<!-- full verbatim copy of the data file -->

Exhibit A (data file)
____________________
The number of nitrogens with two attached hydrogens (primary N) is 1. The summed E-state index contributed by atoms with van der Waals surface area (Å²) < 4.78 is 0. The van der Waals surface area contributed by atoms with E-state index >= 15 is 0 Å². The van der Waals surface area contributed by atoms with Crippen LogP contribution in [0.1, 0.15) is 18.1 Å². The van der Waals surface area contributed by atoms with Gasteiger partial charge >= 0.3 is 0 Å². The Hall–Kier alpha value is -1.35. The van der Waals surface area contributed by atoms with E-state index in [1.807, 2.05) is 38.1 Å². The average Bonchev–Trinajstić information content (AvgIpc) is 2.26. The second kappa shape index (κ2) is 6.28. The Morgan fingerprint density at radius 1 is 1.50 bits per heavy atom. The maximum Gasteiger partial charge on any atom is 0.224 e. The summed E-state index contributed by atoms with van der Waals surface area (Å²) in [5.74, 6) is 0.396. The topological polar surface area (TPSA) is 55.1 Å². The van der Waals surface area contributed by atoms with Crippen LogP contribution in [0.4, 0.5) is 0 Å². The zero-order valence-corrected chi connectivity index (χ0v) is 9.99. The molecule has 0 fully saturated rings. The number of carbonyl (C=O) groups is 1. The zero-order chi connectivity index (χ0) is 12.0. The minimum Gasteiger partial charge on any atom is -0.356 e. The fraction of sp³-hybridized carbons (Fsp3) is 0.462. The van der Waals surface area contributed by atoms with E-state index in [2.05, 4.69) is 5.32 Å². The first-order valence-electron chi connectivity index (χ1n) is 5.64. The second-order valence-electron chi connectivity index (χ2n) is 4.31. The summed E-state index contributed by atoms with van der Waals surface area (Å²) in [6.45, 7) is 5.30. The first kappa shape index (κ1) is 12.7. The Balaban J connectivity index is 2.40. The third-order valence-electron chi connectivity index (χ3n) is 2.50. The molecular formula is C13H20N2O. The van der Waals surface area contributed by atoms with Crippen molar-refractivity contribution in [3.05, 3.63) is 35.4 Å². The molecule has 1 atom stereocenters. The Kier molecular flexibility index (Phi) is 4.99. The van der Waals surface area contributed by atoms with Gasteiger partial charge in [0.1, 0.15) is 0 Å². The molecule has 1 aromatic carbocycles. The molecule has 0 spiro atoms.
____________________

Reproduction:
The number of nitrogens with two attached hydrogens (primary N) is 1. The summed E-state index contributed by atoms with van der Waals surface area (Å²) < 4.78 is 0. The van der Waals surface area contributed by atoms with E-state index >= 15 is 0 Å². The van der Waals surface area contributed by atoms with Crippen LogP contribution in [0.1, 0.15) is 18.1 Å². The van der Waals surface area contributed by atoms with Gasteiger partial charge >= 0.3 is 0 Å². The Hall–Kier alpha value is -1.35. The van der Waals surface area contributed by atoms with E-state index in [1.807, 2.05) is 38.1 Å². The average Bonchev–Trinajstić information content (AvgIpc) is 2.26. The second kappa shape index (κ2) is 6.28. The Morgan fingerprint density at radius 1 is 1.50 bits per heavy atom. The maximum Gasteiger partial charge on any atom is 0.224 e. The summed E-state index contributed by atoms with van der Waals surface area (Å²) in [5.74, 6) is 0.396. The topological polar surface area (TPSA) is 55.1 Å². The van der Waals surface area contributed by atoms with Crippen LogP contribution in [0.4, 0.5) is 0 Å². The zero-order valence-corrected chi connectivity index (χ0v) is 9.99. The molecule has 0 fully saturated rings. The number of carbonyl (C=O) groups is 1. The zero-order chi connectivity index (χ0) is 12.0. The minimum Gasteiger partial charge on any atom is -0.356 e. The fraction of sp³-hybridized carbons (Fsp3) is 0.462. The van der Waals surface area contributed by atoms with E-state index in [2.05, 4.69) is 5.32 Å². The first-order valence-electron chi connectivity index (χ1n) is 5.64. The second-order valence-electron chi connectivity index (χ2n) is 4.31. The summed E-state index contributed by atoms with van der Waals surface area (Å²) in [6.45, 7) is 5.30. The first kappa shape index (κ1) is 12.7. The Balaban J connectivity index is 2.40. The third-order valence-electron chi connectivity index (χ3n) is 2.50. The molecular formula is C13H20N2O. The van der Waals surface area contributed by atoms with Crippen molar-refractivity contribution in [3.05, 3.63) is 35.4 Å². The molecule has 1 atom stereocenters. The Kier molecular flexibility index (Phi) is 4.99. The van der Waals surface area contributed by atoms with Gasteiger partial charge in [0.1, 0.15) is 0 Å². The molecule has 1 aromatic carbocycles. The molecule has 0 spiro atoms.